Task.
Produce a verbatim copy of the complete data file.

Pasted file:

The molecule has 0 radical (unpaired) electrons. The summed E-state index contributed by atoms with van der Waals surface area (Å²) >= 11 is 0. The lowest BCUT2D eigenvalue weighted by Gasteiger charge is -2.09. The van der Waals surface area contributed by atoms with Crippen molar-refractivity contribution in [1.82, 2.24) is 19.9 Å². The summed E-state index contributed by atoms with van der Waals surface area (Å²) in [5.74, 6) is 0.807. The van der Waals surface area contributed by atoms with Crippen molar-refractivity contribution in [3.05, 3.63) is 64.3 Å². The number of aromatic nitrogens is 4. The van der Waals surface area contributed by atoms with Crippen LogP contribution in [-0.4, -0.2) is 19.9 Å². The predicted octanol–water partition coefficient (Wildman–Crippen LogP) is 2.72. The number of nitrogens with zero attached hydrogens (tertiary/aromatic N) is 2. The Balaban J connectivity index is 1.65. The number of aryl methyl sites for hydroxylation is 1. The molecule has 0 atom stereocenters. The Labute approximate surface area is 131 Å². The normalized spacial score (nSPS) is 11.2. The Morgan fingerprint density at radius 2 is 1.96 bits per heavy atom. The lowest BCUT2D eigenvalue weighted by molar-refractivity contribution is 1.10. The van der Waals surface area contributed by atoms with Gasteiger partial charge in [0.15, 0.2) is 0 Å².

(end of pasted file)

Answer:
The molecule has 0 radical (unpaired) electrons. The summed E-state index contributed by atoms with van der Waals surface area (Å²) >= 11 is 0. The lowest BCUT2D eigenvalue weighted by Gasteiger charge is -2.09. The van der Waals surface area contributed by atoms with Crippen molar-refractivity contribution in [1.82, 2.24) is 19.9 Å². The summed E-state index contributed by atoms with van der Waals surface area (Å²) in [5.74, 6) is 0.807. The van der Waals surface area contributed by atoms with Crippen molar-refractivity contribution in [3.05, 3.63) is 64.3 Å². The number of aromatic nitrogens is 4. The van der Waals surface area contributed by atoms with Crippen LogP contribution in [-0.4, -0.2) is 19.9 Å². The predicted octanol–water partition coefficient (Wildman–Crippen LogP) is 2.72. The number of nitrogens with zero attached hydrogens (tertiary/aromatic N) is 2. The Balaban J connectivity index is 1.65. The number of aryl methyl sites for hydroxylation is 1. The molecule has 0 atom stereocenters. The Labute approximate surface area is 131 Å². The normalized spacial score (nSPS) is 11.2. The Morgan fingerprint density at radius 2 is 1.96 bits per heavy atom. The lowest BCUT2D eigenvalue weighted by molar-refractivity contribution is 1.10. The van der Waals surface area contributed by atoms with Gasteiger partial charge in [0.15, 0.2) is 0 Å².